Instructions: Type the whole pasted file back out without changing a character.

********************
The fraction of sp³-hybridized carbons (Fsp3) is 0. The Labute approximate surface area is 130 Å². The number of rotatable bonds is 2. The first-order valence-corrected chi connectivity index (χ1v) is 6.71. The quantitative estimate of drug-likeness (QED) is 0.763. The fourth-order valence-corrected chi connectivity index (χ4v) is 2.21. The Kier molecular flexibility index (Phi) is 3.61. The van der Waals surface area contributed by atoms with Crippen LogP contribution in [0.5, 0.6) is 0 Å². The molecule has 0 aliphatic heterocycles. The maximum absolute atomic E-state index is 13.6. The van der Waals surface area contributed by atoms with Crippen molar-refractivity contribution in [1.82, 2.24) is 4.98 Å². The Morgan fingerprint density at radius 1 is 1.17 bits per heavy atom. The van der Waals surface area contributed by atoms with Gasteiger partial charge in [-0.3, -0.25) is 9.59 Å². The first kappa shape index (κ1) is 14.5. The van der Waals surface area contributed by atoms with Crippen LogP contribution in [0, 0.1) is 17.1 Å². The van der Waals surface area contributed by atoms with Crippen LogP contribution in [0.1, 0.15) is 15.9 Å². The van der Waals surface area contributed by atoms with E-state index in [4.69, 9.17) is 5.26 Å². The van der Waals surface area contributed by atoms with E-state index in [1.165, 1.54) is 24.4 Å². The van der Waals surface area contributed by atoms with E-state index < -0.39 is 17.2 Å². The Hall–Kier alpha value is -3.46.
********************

The fraction of sp³-hybridized carbons (Fsp3) is 0. The Labute approximate surface area is 130 Å². The number of rotatable bonds is 2. The first-order valence-corrected chi connectivity index (χ1v) is 6.71. The quantitative estimate of drug-likeness (QED) is 0.763. The fourth-order valence-corrected chi connectivity index (χ4v) is 2.21. The Kier molecular flexibility index (Phi) is 3.61. The van der Waals surface area contributed by atoms with Crippen LogP contribution in [0.5, 0.6) is 0 Å². The molecule has 0 aliphatic heterocycles. The maximum absolute atomic E-state index is 13.6. The van der Waals surface area contributed by atoms with Crippen molar-refractivity contribution in [1.82, 2.24) is 4.98 Å². The Morgan fingerprint density at radius 1 is 1.17 bits per heavy atom. The van der Waals surface area contributed by atoms with Gasteiger partial charge in [-0.3, -0.25) is 9.59 Å². The first kappa shape index (κ1) is 14.5. The van der Waals surface area contributed by atoms with Crippen LogP contribution in [0, 0.1) is 17.1 Å². The van der Waals surface area contributed by atoms with Crippen LogP contribution in [0.1, 0.15) is 15.9 Å². The van der Waals surface area contributed by atoms with E-state index in [4.69, 9.17) is 5.26 Å². The van der Waals surface area contributed by atoms with E-state index in [1.165, 1.54) is 24.4 Å². The van der Waals surface area contributed by atoms with E-state index < -0.39 is 17.2 Å². The Hall–Kier alpha value is -3.46.